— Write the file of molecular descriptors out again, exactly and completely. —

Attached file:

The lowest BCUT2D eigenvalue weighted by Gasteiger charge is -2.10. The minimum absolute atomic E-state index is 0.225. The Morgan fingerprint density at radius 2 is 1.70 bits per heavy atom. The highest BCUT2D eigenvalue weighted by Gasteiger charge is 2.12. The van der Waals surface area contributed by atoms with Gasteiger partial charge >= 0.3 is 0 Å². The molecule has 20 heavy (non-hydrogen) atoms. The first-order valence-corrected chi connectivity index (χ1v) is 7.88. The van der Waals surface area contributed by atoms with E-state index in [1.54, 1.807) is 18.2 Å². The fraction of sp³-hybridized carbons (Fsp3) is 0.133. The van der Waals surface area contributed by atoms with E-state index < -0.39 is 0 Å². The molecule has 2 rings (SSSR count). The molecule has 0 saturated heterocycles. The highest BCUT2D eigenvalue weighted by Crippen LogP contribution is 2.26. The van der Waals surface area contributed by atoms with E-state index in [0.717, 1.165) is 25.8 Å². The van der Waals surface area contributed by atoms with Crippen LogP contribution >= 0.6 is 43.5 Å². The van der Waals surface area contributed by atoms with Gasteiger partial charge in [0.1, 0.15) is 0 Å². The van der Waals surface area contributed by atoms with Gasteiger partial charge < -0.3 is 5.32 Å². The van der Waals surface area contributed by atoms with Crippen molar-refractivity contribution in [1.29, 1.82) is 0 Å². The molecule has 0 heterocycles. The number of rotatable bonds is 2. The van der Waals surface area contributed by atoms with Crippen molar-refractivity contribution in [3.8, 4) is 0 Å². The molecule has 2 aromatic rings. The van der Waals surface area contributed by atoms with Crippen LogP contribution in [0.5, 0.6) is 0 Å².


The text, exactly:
The lowest BCUT2D eigenvalue weighted by Gasteiger charge is -2.10. The minimum absolute atomic E-state index is 0.225. The Morgan fingerprint density at radius 2 is 1.70 bits per heavy atom. The highest BCUT2D eigenvalue weighted by Gasteiger charge is 2.12. The van der Waals surface area contributed by atoms with Gasteiger partial charge >= 0.3 is 0 Å². The molecule has 20 heavy (non-hydrogen) atoms. The first-order valence-corrected chi connectivity index (χ1v) is 7.88. The van der Waals surface area contributed by atoms with E-state index in [1.54, 1.807) is 18.2 Å². The fraction of sp³-hybridized carbons (Fsp3) is 0.133. The van der Waals surface area contributed by atoms with E-state index < -0.39 is 0 Å². The molecule has 2 rings (SSSR count). The molecule has 0 saturated heterocycles. The highest BCUT2D eigenvalue weighted by Crippen LogP contribution is 2.26. The van der Waals surface area contributed by atoms with E-state index in [0.717, 1.165) is 25.8 Å². The van der Waals surface area contributed by atoms with Crippen LogP contribution >= 0.6 is 43.5 Å². The van der Waals surface area contributed by atoms with Gasteiger partial charge in [0.1, 0.15) is 0 Å². The van der Waals surface area contributed by atoms with Gasteiger partial charge < -0.3 is 5.32 Å². The van der Waals surface area contributed by atoms with Crippen molar-refractivity contribution in [1.29, 1.82) is 0 Å². The molecule has 0 heterocycles. The number of rotatable bonds is 2. The van der Waals surface area contributed by atoms with Crippen molar-refractivity contribution in [3.8, 4) is 0 Å². The molecule has 2 aromatic rings. The van der Waals surface area contributed by atoms with Crippen LogP contribution in [0.5, 0.6) is 0 Å².